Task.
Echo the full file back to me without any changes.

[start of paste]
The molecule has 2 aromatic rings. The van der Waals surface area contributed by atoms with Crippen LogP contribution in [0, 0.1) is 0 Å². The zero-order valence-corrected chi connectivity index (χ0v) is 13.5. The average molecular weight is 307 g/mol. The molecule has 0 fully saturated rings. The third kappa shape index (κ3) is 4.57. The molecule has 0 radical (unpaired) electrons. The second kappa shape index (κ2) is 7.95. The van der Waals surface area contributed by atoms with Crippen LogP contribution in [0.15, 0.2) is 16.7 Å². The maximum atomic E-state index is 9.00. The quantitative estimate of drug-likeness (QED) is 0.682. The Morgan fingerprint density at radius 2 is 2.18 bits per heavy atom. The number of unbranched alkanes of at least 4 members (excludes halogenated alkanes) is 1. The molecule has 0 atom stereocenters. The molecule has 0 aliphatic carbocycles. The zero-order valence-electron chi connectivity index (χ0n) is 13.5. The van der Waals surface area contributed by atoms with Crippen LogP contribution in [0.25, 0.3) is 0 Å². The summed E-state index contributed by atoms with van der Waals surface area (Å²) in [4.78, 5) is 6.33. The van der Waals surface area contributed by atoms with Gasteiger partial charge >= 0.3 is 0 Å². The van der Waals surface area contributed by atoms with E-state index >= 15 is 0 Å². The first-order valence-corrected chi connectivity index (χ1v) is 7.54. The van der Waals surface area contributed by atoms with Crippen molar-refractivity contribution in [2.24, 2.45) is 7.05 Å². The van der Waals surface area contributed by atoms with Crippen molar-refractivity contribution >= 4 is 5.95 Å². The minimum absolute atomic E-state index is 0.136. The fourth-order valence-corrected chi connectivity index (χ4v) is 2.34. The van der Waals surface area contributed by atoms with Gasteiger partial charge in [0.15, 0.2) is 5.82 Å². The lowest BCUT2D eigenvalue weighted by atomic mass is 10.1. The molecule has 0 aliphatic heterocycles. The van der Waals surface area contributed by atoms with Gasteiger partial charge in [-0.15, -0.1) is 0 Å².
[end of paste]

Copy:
The molecule has 2 aromatic rings. The van der Waals surface area contributed by atoms with Crippen LogP contribution in [0, 0.1) is 0 Å². The zero-order valence-corrected chi connectivity index (χ0v) is 13.5. The average molecular weight is 307 g/mol. The molecule has 0 fully saturated rings. The third kappa shape index (κ3) is 4.57. The molecule has 0 radical (unpaired) electrons. The second kappa shape index (κ2) is 7.95. The van der Waals surface area contributed by atoms with Crippen LogP contribution in [0.15, 0.2) is 16.7 Å². The maximum atomic E-state index is 9.00. The quantitative estimate of drug-likeness (QED) is 0.682. The Morgan fingerprint density at radius 2 is 2.18 bits per heavy atom. The number of unbranched alkanes of at least 4 members (excludes halogenated alkanes) is 1. The molecule has 0 atom stereocenters. The molecule has 0 aliphatic carbocycles. The zero-order valence-electron chi connectivity index (χ0n) is 13.5. The van der Waals surface area contributed by atoms with Crippen LogP contribution in [0.25, 0.3) is 0 Å². The summed E-state index contributed by atoms with van der Waals surface area (Å²) in [4.78, 5) is 6.33. The van der Waals surface area contributed by atoms with Gasteiger partial charge >= 0.3 is 0 Å². The van der Waals surface area contributed by atoms with E-state index >= 15 is 0 Å². The first-order valence-corrected chi connectivity index (χ1v) is 7.54. The van der Waals surface area contributed by atoms with Crippen molar-refractivity contribution in [2.24, 2.45) is 7.05 Å². The van der Waals surface area contributed by atoms with Crippen molar-refractivity contribution >= 4 is 5.95 Å². The minimum absolute atomic E-state index is 0.136. The fourth-order valence-corrected chi connectivity index (χ4v) is 2.34. The van der Waals surface area contributed by atoms with Gasteiger partial charge in [0.15, 0.2) is 5.82 Å². The lowest BCUT2D eigenvalue weighted by atomic mass is 10.1. The molecule has 0 aliphatic heterocycles. The van der Waals surface area contributed by atoms with Gasteiger partial charge in [-0.15, -0.1) is 0 Å².